Physical Activity Stress: Causes & Effects

Instructor: Millicent Kelly

Millicent has been teaching at the university level since 2004. She holds a Bachelor's degree in Criminal Justice and a Master's degree in Human Resources.

This lesson will discuss the causes and effects of experiencing stress and anxiety during physical activity. Symptoms and treatments for anxiety will also be reviewed.

At The Gym

Shena recently decided to make a commitment to getting her weight under control, and just joined a local gym. She decides to hit the treadmill first for twenty minutes before heading to the free weights. As she finishes her treadmill workout, Shena finds herself feeling dizzy, slightly disoriented, and hyper-sensitive to her surroundings.

Her heart is racing, but she's unsure whether to attribute this to her workout or something else. She decides to head home and try again the next day. When Shena returns the following day, she experiences the same unpleasant sensations and she wonders what's happening to her.

Physical Activity Stress and Anxiety

After a thorough medical evaluation ruled out physiological causes, the doctor informs Shena that it's quite possible that she is experiencing a reaction indicative of physical activity stress, or anxiety that is produced by exercising.

Although technically exercise is supposed to relieve stress and anxiety in most people, for some it brings on feelings of impending doom, and can bring on anxiety and panic attacks.


The majority of people who experience physical activity stress are no strangers to anxiety, and typically suffer from some form of generalized anxiety disorder. The symptoms of anxiety include:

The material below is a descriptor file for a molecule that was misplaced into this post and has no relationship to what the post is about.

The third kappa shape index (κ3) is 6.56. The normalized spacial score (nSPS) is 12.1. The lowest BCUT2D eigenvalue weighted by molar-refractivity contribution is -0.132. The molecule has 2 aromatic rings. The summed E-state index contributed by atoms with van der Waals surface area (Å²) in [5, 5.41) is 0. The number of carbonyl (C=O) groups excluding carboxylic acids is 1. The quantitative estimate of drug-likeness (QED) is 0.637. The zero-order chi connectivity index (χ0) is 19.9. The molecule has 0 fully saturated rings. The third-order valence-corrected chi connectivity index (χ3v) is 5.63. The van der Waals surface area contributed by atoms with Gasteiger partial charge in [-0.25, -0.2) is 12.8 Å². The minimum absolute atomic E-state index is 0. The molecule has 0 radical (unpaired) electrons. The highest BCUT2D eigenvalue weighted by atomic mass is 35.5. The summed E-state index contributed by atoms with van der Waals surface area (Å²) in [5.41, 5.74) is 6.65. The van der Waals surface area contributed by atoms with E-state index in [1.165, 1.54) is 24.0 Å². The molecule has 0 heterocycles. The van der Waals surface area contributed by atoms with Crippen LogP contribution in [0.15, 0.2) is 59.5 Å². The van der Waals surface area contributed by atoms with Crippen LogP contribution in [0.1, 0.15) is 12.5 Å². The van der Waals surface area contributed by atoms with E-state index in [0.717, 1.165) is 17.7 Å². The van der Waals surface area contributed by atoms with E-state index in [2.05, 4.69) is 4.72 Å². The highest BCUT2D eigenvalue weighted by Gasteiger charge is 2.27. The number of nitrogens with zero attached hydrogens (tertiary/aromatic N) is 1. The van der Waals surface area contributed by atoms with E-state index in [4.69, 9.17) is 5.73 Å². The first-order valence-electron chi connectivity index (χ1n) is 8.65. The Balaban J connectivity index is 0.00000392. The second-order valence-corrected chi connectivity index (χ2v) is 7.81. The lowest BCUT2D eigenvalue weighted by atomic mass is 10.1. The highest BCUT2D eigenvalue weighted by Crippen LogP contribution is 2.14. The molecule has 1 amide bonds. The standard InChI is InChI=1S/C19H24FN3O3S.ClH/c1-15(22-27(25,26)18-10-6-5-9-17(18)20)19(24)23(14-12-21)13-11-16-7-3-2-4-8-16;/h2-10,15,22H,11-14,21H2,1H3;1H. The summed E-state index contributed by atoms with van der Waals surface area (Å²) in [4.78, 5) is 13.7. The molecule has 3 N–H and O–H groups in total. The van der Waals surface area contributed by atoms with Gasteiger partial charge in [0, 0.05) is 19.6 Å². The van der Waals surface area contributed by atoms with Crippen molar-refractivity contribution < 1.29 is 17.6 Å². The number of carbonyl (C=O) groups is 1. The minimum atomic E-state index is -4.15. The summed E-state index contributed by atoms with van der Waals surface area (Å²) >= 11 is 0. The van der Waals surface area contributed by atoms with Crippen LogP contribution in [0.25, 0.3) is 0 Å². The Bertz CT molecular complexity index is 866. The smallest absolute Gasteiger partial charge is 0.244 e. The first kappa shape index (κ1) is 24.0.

• Increased heart rate
  • Rapid respiration
  • Excessive perspiration
  • Dizziness
  • Panic Attacks
  • Hypersensitivity to light and sound
  • Disorientation
  • Confusion
  • Fatigue

People who have suffered from anxiety-induced attacks, called panic attacks, often end up in emergency rooms or urgent care centers, fearing that they are experiencing a heart-related issue.

Due to the intense unpleasantness of these attacks, those who suffer from them often develop anticipatory anxiety, which is anxiety that is produced in situations that are not anxiety provoking, but in which anxiety symptoms have been experienced in the past. For example, someone who experienced a panic attack in a crowded store might be predisposed to developing similar symptoms in any crowded environment.

Because the mere act of engaging in exercise increases heart and respiration rates, this can also leave someone feeling a bit dizzy especially when they are not properly hydrated. Although most of us are able to accept this as the body's normal reaction to exercise, people who have anticipatory anxiety view this very differently and as a result experience physical activity stress.


Although physical activity stress and anxiety is very unpleasant, there are several ways in which to manage the condition and allow someone to cope and live a normal life. The following treatments and therapies have proven successful in dealing with anxiety:

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